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General Motors renewed its trademark on the Chevelle nameplate in 2013, suggesting a reboot of the classic Chevrolet muscle car was under consideration.
Not from Chevrolet, but from Trans Am Worldwide, the Tallahassee-based company that’s become famous for turning the Chevrolet Camaro into a modern take on the 1970s Pontiac Firebird Trans Am, giving people the opportunity to get their “Smoky and the Bandit” fix without having to drive a 40-year-old car. The $100,000+ customs becoming so popular that Discovery even did a television series about the company.
Trans Am Worldwide has also done a GTO-style car, but now it’s set its sights on the 1970 Chevelle SS with its latest offering the 70/SS.
The car starts its life as a Camaro convertible, which Trans Am Worldwide owner Tod Warmack told Fox News Autos made for an easier platform to update the body, which more significantly differs from the Camaro’s than the company’s Trans Ams do.
The car features reshaped fenders and a new front end with quad headlights, twin rectangular grilles and a reimagined version of the Chevelle’s chiseled front bumper.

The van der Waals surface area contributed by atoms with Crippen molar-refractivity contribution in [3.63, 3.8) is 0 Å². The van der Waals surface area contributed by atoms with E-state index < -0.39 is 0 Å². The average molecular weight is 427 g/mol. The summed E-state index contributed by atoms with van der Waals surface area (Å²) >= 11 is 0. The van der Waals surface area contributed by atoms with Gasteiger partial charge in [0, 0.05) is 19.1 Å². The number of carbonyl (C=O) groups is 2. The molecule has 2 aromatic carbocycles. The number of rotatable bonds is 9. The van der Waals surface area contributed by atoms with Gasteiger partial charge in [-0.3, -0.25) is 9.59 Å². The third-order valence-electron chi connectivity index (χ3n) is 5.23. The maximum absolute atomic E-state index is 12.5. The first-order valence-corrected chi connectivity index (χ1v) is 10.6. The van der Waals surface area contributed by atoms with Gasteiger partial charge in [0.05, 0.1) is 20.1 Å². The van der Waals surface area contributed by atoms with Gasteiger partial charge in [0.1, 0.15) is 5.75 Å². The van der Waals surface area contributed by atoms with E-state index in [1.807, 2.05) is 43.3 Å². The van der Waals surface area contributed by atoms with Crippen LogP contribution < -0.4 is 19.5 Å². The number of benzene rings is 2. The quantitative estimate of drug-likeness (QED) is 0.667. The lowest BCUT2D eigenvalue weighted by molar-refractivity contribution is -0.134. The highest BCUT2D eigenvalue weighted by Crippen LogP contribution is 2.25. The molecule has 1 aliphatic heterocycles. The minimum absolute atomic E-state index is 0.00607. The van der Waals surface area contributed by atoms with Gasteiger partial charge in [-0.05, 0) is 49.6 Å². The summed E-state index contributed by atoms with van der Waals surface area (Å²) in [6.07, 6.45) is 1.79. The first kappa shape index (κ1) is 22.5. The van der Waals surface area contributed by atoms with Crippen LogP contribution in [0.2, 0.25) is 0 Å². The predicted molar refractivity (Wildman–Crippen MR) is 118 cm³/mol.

The rear has been lengthened and equipped with a new trunk lid and square taillights, while a removable hardtop is available for those who prefer coupe styling. The interior is mostly carryover from the Camaro, but features retro 1970’s style upholstery and a trellis shifter lever.
Prices start at $150,000 and include a 450 hp 6.2-liter V8, but it can also be ordered with 900 horsepower and 1,500 horsepower supercharged engines that breathe through a pop-up cowl induction system.
While Trans Am Worldwide owns the rights to the Trans Am name, it won’t be using Chevelle for its new car. It’s still possible that Chevrolet might, but it will need to renew the trademark next year if it wants to keep it.
Word on the street is that Chevrolet might even be discontinuing the Camaro in favor of a new electric model that could go by a new name, but hasn’t confirmed the plans, let alone what it might be called.